Reforms Needed to Promote Accountability and Disband Militias and ‘Death Squads’
July 12, 2010
President Aquino takes office at a time when the Philippines faces daunting human rights challenges. Now he needs to turn his promises into action by taking immediate steps to end the widespread killings and hold the killers and those who deploy them accountable.
Elaine Pearson, acting Asia director at Human Rights Watch

(New York) - The Philippines' new president, Benigno Aquino, should urgently adopt measures to end killings by government security forces and militias, Human Rights Watch said in a letter delivered to Malacañang Palace today.

Human Rights Watch urged Aquino to move swiftly with clear and effective policies to carry out his campaign commitments to promote justice, end extrajudicial killings, and abolish so-called private armies.

"President Aquino takes office at a time when the Philippines faces daunting human rights challenges," said Elaine Pearson, acting Asia director at Human Rights Watch. "Now he needs to turn his promises into action by taking immediate steps to end the widespread killings and hold the killers and those who deploy them accountable."

In his inauguration speech on June 30, 2010, Aquino said: "There can be no reconciliation without justice. When we allow crimes to go unpunished, we give consent to their occurring over and over again." He ordered the newly appointed justice secretary, Leila de Lima, to "begin the process of providing true and complete justice for all."

In the letter, Human Rights Watch makes specific recommendations to end impunity for killings and other human rights abuses by the security forces, by "death squads" that target suspected petty criminals and other marginalized Filipinos, and by state-backed militias controlled by local politicians.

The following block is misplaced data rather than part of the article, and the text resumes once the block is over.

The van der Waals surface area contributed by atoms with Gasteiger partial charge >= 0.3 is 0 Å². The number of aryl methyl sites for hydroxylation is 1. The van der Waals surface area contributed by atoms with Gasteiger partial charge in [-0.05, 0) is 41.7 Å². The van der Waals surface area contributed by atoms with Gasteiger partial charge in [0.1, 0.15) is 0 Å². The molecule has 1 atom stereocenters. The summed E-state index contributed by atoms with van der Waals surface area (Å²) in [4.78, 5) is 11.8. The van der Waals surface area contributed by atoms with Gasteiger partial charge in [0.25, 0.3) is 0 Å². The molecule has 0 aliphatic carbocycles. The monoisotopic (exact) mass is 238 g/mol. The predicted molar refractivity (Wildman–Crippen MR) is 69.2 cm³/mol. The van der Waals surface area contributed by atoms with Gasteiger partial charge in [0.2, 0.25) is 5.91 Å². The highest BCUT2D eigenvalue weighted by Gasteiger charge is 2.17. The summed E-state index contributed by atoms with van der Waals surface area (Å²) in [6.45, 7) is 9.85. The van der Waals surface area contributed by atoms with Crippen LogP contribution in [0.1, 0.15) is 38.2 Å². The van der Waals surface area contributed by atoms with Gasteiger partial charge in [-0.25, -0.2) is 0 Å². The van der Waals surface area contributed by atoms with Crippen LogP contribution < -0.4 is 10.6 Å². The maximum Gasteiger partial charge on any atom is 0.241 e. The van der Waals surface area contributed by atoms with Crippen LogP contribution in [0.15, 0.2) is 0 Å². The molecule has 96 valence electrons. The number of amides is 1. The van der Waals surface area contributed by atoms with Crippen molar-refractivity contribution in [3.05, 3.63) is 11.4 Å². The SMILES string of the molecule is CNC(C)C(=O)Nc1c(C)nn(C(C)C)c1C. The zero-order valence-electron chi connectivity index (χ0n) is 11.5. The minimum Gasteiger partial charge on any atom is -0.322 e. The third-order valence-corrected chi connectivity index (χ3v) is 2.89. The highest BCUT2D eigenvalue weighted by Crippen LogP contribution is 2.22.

Since June 9, when Congress proclaimed Aquino the next president, three journalists and a key witness to the November 23, 2009 Maguindanao massacre have been killed. Since Aquino's inauguration on June 30, another journalist and two leftist activists have been killed, while the former lawyer of a massacre witness and a journalist survived separate murder attempts.

Out of hundreds of extrajudicial killings and enforced disappearances since 2001, there have been only six successfully prosecuted cases, resulting in the conviction of 11 defendants. None of those convicted has been of an active member of the military, despite considerable evidence of military involvement in such crimes.

Human Rights Watch called on Aquino to take six specific steps to combat extrajudicial killings:

  • Investigate police and military personnel implicated in killings and emphasize that law enforcement officers who fail to investigate such killings vigorously will themselves face investigation on criminal or disciplinary charges.
  • Take immediate steps to protect the witnesses to human rights abuses and their families.
  • Pass a law to criminalize and prevent enforced disappearances.
  • Abolish militia forces.
  • Institute tougher controls on local government procurement of weapons.
  • Dismantle "death squads" and investigate government involvement.

"In numerous provinces, ruling families use militia forces and local police as their private armies," Pearson said. "As one who has personally suffered as a result of a government-instigated killing, Aquino more than most would recognize that ending such killings would be an important and lasting legacy of his administration."

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